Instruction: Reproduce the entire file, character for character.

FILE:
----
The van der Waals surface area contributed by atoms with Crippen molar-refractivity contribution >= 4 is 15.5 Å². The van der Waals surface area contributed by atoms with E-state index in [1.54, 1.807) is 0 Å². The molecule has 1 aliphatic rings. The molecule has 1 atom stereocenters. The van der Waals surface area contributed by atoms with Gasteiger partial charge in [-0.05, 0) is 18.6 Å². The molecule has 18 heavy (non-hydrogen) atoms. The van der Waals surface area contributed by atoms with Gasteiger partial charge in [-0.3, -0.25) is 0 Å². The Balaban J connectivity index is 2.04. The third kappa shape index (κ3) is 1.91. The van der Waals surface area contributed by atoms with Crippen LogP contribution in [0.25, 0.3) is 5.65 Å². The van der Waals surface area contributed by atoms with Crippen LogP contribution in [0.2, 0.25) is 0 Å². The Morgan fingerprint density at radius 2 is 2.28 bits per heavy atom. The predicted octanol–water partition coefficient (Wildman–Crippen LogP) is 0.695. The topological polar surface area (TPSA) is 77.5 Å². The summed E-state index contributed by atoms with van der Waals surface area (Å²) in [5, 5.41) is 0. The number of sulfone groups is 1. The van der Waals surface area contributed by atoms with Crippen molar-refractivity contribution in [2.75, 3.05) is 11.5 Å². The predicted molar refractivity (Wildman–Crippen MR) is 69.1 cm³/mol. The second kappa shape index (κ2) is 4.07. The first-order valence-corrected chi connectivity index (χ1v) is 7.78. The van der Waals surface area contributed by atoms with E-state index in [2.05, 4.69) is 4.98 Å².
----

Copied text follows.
The van der Waals surface area contributed by atoms with Crippen molar-refractivity contribution >= 4 is 15.5 Å². The van der Waals surface area contributed by atoms with E-state index in [1.54, 1.807) is 0 Å². The molecule has 1 aliphatic rings. The molecule has 1 atom stereocenters. The van der Waals surface area contributed by atoms with Gasteiger partial charge in [-0.05, 0) is 18.6 Å². The molecule has 18 heavy (non-hydrogen) atoms. The van der Waals surface area contributed by atoms with Gasteiger partial charge in [-0.3, -0.25) is 0 Å². The Balaban J connectivity index is 2.04. The third kappa shape index (κ3) is 1.91. The van der Waals surface area contributed by atoms with Crippen LogP contribution in [0.25, 0.3) is 5.65 Å². The van der Waals surface area contributed by atoms with Crippen LogP contribution in [0.2, 0.25) is 0 Å². The Morgan fingerprint density at radius 2 is 2.28 bits per heavy atom. The predicted octanol–water partition coefficient (Wildman–Crippen LogP) is 0.695. The topological polar surface area (TPSA) is 77.5 Å². The summed E-state index contributed by atoms with van der Waals surface area (Å²) in [5, 5.41) is 0. The number of sulfone groups is 1. The van der Waals surface area contributed by atoms with Crippen molar-refractivity contribution in [2.75, 3.05) is 11.5 Å². The predicted molar refractivity (Wildman–Crippen MR) is 69.1 cm³/mol. The second kappa shape index (κ2) is 4.07. The first-order valence-corrected chi connectivity index (χ1v) is 7.78. The van der Waals surface area contributed by atoms with E-state index in [2.05, 4.69) is 4.98 Å².